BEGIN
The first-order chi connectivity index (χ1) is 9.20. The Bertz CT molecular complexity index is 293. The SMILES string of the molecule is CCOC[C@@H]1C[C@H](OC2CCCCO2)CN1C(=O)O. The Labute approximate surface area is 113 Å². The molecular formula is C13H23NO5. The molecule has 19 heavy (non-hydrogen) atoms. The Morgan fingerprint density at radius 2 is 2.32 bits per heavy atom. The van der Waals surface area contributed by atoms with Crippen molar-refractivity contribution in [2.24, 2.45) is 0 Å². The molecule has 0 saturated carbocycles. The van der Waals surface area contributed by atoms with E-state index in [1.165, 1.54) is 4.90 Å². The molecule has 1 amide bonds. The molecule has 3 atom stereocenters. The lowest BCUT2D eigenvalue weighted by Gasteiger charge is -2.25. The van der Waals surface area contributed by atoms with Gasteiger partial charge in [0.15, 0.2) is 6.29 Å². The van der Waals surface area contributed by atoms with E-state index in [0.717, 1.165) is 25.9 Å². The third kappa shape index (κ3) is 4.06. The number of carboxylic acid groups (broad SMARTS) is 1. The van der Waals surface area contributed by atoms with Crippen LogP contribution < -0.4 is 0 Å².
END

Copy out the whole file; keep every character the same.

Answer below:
The first-order chi connectivity index (χ1) is 9.20. The Bertz CT molecular complexity index is 293. The SMILES string of the molecule is CCOC[C@@H]1C[C@H](OC2CCCCO2)CN1C(=O)O. The Labute approximate surface area is 113 Å². The molecular formula is C13H23NO5. The molecule has 19 heavy (non-hydrogen) atoms. The Morgan fingerprint density at radius 2 is 2.32 bits per heavy atom. The van der Waals surface area contributed by atoms with Crippen molar-refractivity contribution in [2.24, 2.45) is 0 Å². The molecule has 0 saturated carbocycles. The van der Waals surface area contributed by atoms with E-state index in [1.165, 1.54) is 4.90 Å². The molecule has 1 amide bonds. The molecule has 3 atom stereocenters. The lowest BCUT2D eigenvalue weighted by Gasteiger charge is -2.25. The van der Waals surface area contributed by atoms with Gasteiger partial charge in [0.15, 0.2) is 6.29 Å². The van der Waals surface area contributed by atoms with E-state index in [0.717, 1.165) is 25.9 Å². The third kappa shape index (κ3) is 4.06. The number of carboxylic acid groups (broad SMARTS) is 1. The van der Waals surface area contributed by atoms with Crippen LogP contribution < -0.4 is 0 Å².